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Flex Friday travel guide: Granada

Published 10 months ago

Local travel guide, Isma, shows us around Granada, Spain

Introducing Flex Friday travel guides: a monthly series that helps you maximise your out-of-office time. Each guide is curated by a clued-up local, showing you the ins and outs of their city. Expect off-the-beaten-path locations, cultural must-sees and the best of the local food scene. See one you like? Pin it directly to your Google Maps.

How to spend 72-hours in Granada

Nestled at the foothills of the Sierra Nevada mountain range, Granada is a city teeming with history, from Moorish palaces to Baroque churches. Fast-forward to modern-day and you’ll find a thriving bohemian café culture in the Jewish quarter, flamenco cave shows and that most time-honoured of regional traditions still burning strong: free tapas.

Your guide

Our man on the ground in Granada is photographer & content creator, Isma Harb Vera. He knows a secret or two about local cuisine, the best spot to get your caffeine fix and the rugged landscape of Andalucía.

Open suitcase with clothes inside a pari of black shoes next to it

Eat — Betula Nana

Tapas culture might thrive in Granada but head to Betula Nana for a 'finer' dining experience. There are only 6 tables available in this quaint old-world restaurant with a gourmet streak, so you’ll want to secure a spot in advance. Expect a mix of classic Andalucían and contemporary flavours: duck risotto, mushroom carpaccio and codfish ceviche being a few of the standout dishes.

"You can’t go wrong with Betula Nana. You can enjoy local and fusion cuisine with excellent wines. It’s owned by a very charming couple and their son”.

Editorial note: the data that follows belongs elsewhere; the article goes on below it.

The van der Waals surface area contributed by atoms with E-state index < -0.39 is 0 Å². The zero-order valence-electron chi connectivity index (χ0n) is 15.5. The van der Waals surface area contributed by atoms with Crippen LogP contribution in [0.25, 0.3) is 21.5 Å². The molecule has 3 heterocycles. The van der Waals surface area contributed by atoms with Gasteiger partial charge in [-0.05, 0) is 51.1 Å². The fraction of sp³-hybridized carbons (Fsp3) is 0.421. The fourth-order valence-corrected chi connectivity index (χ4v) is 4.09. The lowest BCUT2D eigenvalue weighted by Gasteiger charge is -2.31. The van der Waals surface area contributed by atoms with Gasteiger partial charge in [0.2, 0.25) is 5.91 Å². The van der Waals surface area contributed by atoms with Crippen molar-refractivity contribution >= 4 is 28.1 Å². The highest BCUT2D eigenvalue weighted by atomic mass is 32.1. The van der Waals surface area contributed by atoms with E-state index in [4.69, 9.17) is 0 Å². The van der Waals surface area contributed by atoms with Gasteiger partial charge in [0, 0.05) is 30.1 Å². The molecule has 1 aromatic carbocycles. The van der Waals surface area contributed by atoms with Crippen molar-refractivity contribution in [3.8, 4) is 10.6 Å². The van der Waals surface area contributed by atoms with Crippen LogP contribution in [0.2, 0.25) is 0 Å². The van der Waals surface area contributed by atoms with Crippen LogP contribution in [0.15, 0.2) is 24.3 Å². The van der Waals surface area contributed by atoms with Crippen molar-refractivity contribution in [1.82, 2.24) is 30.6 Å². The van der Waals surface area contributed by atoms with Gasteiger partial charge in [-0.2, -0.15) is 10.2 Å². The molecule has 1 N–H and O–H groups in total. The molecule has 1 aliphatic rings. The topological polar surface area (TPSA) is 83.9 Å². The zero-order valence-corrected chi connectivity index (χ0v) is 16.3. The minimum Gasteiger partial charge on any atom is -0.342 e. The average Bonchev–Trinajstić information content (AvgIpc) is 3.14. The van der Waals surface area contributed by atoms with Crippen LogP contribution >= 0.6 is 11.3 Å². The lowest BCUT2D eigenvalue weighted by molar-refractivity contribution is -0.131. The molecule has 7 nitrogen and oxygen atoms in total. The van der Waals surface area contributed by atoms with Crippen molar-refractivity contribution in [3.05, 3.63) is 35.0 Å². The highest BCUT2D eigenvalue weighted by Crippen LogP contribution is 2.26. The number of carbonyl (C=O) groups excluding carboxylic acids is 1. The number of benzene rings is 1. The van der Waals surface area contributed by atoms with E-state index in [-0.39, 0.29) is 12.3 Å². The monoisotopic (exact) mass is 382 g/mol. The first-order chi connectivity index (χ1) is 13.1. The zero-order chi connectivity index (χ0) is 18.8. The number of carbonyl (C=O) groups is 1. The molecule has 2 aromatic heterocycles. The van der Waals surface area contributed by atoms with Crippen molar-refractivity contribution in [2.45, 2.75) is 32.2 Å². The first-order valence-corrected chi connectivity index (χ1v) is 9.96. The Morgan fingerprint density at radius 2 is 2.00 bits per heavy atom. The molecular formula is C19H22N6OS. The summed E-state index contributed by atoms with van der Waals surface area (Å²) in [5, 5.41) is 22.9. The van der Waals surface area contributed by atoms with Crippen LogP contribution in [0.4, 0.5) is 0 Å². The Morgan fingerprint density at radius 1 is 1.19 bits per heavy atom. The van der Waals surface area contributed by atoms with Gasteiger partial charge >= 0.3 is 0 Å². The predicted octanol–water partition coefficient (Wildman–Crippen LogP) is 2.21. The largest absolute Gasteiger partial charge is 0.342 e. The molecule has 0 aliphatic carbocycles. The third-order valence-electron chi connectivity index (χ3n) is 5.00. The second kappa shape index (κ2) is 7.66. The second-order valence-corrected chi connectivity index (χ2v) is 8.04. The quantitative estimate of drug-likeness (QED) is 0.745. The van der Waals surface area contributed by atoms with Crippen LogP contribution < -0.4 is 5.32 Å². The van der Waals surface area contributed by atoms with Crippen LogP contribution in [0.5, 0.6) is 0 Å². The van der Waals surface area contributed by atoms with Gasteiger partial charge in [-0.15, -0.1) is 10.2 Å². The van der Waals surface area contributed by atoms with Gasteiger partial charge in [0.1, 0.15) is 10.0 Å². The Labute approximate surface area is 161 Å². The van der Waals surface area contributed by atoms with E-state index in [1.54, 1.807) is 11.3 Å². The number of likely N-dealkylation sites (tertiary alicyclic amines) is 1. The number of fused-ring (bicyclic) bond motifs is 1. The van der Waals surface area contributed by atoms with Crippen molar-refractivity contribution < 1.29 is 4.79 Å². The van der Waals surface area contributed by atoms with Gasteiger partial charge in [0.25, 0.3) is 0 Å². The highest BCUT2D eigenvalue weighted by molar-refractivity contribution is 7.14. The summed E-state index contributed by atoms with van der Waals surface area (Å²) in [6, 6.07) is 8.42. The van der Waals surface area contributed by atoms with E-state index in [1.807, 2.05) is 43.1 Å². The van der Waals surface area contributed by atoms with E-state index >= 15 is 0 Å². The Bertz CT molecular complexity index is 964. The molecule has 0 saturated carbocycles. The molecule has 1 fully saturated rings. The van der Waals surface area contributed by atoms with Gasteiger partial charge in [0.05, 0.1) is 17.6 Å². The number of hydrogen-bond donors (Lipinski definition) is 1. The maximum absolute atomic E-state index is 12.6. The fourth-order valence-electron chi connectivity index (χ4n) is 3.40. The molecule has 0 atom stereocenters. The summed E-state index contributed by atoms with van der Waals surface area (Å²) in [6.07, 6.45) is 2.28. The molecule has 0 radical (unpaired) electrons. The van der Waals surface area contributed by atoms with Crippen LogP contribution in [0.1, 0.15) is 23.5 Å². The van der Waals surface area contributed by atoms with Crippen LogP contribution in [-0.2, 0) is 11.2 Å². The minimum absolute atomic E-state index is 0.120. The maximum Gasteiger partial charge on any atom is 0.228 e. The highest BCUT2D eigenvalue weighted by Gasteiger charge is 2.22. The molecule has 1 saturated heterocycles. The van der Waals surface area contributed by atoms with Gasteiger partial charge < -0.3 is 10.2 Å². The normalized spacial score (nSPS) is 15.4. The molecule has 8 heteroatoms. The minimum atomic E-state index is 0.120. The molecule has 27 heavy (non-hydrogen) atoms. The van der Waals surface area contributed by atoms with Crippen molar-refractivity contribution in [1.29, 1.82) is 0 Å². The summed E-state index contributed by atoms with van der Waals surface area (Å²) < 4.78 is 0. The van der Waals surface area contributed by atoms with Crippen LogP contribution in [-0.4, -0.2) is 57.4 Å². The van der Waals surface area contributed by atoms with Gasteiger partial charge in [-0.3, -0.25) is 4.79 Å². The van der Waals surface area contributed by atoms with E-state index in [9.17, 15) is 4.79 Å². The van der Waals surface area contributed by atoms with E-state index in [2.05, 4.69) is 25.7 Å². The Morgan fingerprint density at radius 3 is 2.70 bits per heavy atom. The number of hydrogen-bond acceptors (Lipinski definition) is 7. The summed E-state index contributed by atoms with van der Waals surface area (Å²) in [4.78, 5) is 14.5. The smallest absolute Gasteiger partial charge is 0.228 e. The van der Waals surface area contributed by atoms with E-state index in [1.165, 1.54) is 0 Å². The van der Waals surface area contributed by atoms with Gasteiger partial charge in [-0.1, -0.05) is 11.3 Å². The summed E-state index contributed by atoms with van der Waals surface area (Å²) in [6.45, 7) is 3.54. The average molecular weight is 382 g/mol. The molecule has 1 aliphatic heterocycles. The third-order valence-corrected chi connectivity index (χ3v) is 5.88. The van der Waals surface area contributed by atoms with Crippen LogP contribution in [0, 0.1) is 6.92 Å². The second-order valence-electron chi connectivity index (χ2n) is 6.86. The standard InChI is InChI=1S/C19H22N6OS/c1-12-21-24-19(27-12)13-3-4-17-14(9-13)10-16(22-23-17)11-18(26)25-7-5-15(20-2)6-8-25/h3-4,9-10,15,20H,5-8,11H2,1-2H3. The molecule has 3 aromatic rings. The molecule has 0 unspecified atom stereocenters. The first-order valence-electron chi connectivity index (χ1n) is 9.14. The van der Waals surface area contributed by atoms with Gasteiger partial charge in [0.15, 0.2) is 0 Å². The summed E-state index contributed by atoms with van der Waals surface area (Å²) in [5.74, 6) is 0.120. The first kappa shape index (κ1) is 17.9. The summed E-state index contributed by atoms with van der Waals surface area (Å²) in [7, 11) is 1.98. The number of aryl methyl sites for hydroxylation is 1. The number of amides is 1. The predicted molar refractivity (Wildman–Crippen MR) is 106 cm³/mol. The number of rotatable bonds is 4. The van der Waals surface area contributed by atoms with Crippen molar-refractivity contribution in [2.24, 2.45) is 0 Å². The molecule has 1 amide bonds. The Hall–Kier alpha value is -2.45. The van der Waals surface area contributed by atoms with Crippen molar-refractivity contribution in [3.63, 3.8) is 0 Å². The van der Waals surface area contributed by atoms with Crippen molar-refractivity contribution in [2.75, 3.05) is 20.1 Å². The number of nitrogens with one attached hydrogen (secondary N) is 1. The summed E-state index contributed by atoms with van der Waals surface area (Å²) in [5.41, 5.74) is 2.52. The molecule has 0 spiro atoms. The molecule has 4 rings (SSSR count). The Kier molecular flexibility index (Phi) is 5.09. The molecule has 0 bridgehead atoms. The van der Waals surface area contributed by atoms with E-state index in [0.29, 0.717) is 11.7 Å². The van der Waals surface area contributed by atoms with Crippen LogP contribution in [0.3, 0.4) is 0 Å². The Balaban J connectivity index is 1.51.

- John Doe

Sip — Noat Coffee

Yes, Granadans are just as enthusiastic about their coffee as you. And Noat is one of the premier third-wave roasters in the city.


If coffee isn't for you, grab a cup of tea in one of the many Arabic tea houses on the busy little street of Calle Calderería Nueva.

“Noat Coffee is in Realejo, the old Jewish town and most alternative part of Granada”.

- John Doe

Shop — Fajalauza

Traditional Fajalauzan ceramics date back to the 16th century and often feature the pomegranate, symbol of the city. Many artisan workshops continue to produce this distinctive hand-painted earthenware. Fajaluaza happens to be one of the oldest — passed on from father to son since 1517. Head over to grab a worthy souvenir and peep into the workshop.

“Fajalauza is one of the most famous ceramics stores in Spain and very typical of Granada. It’s been running for five centuries, with its origins in the Mozarab era”.

- John Doe

Go — Güéjar Sierra

Andalucía boasts the most-varied terrain in all of Spain, from mountainous peaks to pine forests and pristine olive groves. The quaint village of Güéjar Sierra ('Switzerland of Southern Spain) is the starting point for a spot of active tourism. Hike through the Sierra Nevada natural park, take in the breathtaking views and re-energise after with time-honoured regional cuisine.

“For excursions, I recommend Güéjar Sierra. It’s only 20 minutes away from the city centre by car. You’ll see the Sierra Nevada mountain range, rivers, wildlife and impressive views of the Mulhacén. Head back to the main village to try some of their local products and tapas in a very charming atmosphere”.

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